9/1/2009 to 9/5/2009 | Himachal Pradesh , India

The Pin-Parvati Pass

I left Ladakh for the Spiti Valley for the second summer in a row; though this time I would go by bus rather than hike in as I had on my last trip.  My previous trip to Spiti was ended by an early snow storm, I hoped this time I would have better luck with the weather.  Arriving back in Kaza to rain caused me to wonder if I had a Spiti weather curse.  After two days of rain the weather finally cleared enough to tempt me to leave the confines of Kaza for the Pin Valley, a side valley to the Spiti Valley.

The trek across the Pin-Parvati pass is one of the classic treks of the Indian Himalaya.  Unfortunately the complete trek starting in the Paravati Valley is a difficult one to do independently.  More than just the difficult logistics of carrying food for the entire trek, there is a real danger of hiking alone in the Paravati Valley.  In the heart of India’s marijuana cultivation region it draws more than its fare share of unscrupulous characters who control the trade in the region.  There have been numerous instances of solo or even small groups of trekkers going missing, likely at the hands of opportunistic bandits already in the area for nefarious purposes.  As a result I decided it was not worth the risk to trek independently in the Paravati Valley, nor was it worth the money to join a large group.  However I did at least want to see the Pin-Paravati Pass.  I decided to do a shortened version of the trek, hiking up from the Pin Valley side starting at the tiny village of Mud and returning back the same way.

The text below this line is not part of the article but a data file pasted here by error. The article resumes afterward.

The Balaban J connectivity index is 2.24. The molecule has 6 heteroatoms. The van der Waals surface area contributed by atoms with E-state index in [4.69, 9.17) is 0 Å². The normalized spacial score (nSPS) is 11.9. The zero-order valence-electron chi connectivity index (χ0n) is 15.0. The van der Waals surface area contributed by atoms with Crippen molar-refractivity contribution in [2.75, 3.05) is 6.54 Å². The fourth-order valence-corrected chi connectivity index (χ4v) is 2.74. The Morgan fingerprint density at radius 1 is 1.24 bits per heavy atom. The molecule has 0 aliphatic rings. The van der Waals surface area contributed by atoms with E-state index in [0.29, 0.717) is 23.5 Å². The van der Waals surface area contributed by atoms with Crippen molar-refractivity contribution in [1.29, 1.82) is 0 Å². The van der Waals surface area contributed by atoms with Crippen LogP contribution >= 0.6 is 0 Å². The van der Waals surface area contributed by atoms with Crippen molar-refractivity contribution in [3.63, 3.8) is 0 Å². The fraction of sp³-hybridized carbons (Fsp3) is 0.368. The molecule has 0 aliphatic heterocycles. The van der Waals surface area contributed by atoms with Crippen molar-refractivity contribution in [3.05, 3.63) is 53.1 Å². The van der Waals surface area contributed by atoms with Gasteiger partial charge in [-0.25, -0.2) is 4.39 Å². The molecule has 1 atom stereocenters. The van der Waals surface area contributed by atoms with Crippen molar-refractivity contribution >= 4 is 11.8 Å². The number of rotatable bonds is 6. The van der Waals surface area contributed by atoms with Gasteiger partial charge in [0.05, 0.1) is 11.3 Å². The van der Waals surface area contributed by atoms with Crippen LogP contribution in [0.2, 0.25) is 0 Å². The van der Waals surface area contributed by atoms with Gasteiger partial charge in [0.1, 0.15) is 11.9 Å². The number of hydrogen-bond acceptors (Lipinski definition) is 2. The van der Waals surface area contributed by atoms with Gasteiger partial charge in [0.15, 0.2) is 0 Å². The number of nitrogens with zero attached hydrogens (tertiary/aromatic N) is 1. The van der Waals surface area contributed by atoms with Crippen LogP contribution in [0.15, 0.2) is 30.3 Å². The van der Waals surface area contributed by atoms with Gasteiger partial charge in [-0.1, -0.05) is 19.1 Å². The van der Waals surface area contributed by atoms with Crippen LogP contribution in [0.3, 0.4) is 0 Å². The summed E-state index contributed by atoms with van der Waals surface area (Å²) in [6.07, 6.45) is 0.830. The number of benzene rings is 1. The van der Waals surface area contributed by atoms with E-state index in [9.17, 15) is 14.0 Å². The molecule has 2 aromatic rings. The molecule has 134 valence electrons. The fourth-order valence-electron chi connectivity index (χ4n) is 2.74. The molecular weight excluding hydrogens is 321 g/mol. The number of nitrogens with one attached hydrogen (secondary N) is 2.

The skies were sunny and I was optimistic as I left Mud, but by about 4:00 pm it had started to cloud up and rain began to fall.  I’m not a big fan of hiking in the rain, a fair-weather trekker if you would.  The weather continued to deteriorate and I decided to stop for the day, camping at a nice grassy spot next to the river with a tasty spring.  The next morning it was cloudy but at least the rain had stopped.  I walked about 4 hours scaling grassy ridges and rock, until the terrain began to get rough, turning to scree (loose rock) covered slopes just below the snow line.  I found a little bit of grass but it was not very flat, pretty bumpy, and the nearest water was a bit of a hike, but the view was nice.  I had just gotten my tent up and eaten some lunch (crackers and cheese) when it started to snow around noon.  I hunkered down in my tent for rest of the day as the snow continued to fall and passed the time with a book.  The next morning was a bit clearer, promising enough that I decided to make an attempt at the pass.  About 6 inches of fresh snow had fallen the previous day and night which made it a tougher hike.  To add to the difficulties I had lost the trail a while back so I was pretty much just reading the terrain and aiming for the pass.  The snow was pretty deep on the glacier beneath the pass, knee deep at times, it was a tough slog up to the top.  Unfortunately by the time I had reached the top of the 5319 m (17,450 ft) pass the view towards the Paravati Valley was pretty cloudy though it was ok towards the Pin Valley.  The conciliation for my efforts was that the recent snow fall had covered everything in white and it looked like a winter view of the Himalayas.  I debated whether to stay another night and hope of better weather, but it was possible it would get worse too.  I didn’t really want to spend another night on the sloping bumpy campsite either so I decided my snowy cloudy view from the Pin-Paravati pass was good enough.  I packed up my gear and headed back down to Mud, reaching the small village just as darkness fell after a long day of hiking.  Of course the next day was beautiful not a cloud in the sky in the morning as I road the bus out of Mud.  Oh well.

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